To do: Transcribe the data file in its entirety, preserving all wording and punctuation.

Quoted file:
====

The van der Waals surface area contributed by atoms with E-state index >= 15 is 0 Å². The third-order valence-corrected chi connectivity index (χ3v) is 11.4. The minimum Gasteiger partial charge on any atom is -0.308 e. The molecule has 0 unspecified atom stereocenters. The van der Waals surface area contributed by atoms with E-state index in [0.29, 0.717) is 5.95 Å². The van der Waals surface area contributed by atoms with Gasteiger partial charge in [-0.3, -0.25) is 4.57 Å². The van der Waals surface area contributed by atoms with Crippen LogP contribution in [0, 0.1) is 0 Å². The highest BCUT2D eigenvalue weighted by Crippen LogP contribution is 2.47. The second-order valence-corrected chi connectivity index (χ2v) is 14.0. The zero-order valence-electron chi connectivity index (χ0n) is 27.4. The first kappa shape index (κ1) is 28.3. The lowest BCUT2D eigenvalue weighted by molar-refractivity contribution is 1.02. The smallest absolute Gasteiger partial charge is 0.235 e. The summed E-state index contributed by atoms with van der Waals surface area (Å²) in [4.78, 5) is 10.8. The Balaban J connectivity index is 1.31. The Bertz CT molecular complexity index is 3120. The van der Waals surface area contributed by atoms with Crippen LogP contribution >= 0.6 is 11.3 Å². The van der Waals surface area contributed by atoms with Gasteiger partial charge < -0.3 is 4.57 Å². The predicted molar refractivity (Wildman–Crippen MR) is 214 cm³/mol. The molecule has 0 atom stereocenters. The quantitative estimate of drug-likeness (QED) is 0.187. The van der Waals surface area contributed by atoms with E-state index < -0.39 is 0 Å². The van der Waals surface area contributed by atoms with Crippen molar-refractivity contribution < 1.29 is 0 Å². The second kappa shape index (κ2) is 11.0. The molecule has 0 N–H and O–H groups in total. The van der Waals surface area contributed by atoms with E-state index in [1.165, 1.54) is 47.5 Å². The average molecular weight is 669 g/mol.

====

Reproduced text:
The van der Waals surface area contributed by atoms with E-state index >= 15 is 0 Å². The third-order valence-corrected chi connectivity index (χ3v) is 11.4. The minimum Gasteiger partial charge on any atom is -0.308 e. The molecule has 0 unspecified atom stereocenters. The van der Waals surface area contributed by atoms with E-state index in [0.29, 0.717) is 5.95 Å². The van der Waals surface area contributed by atoms with Gasteiger partial charge in [-0.3, -0.25) is 4.57 Å². The van der Waals surface area contributed by atoms with Crippen LogP contribution in [0, 0.1) is 0 Å². The highest BCUT2D eigenvalue weighted by Crippen LogP contribution is 2.47. The second-order valence-corrected chi connectivity index (χ2v) is 14.0. The zero-order valence-electron chi connectivity index (χ0n) is 27.4. The first kappa shape index (κ1) is 28.3. The lowest BCUT2D eigenvalue weighted by molar-refractivity contribution is 1.02. The smallest absolute Gasteiger partial charge is 0.235 e. The summed E-state index contributed by atoms with van der Waals surface area (Å²) in [4.78, 5) is 10.8. The Balaban J connectivity index is 1.31. The Bertz CT molecular complexity index is 3120. The van der Waals surface area contributed by atoms with Crippen LogP contribution >= 0.6 is 11.3 Å². The van der Waals surface area contributed by atoms with Gasteiger partial charge < -0.3 is 4.57 Å². The predicted molar refractivity (Wildman–Crippen MR) is 214 cm³/mol. The molecule has 0 atom stereocenters. The quantitative estimate of drug-likeness (QED) is 0.187. The van der Waals surface area contributed by atoms with E-state index < -0.39 is 0 Å². The van der Waals surface area contributed by atoms with Crippen molar-refractivity contribution < 1.29 is 0 Å². The second kappa shape index (κ2) is 11.0. The molecule has 0 N–H and O–H groups in total. The van der Waals surface area contributed by atoms with E-state index in [1.165, 1.54) is 47.5 Å². The average molecular weight is 669 g/mol.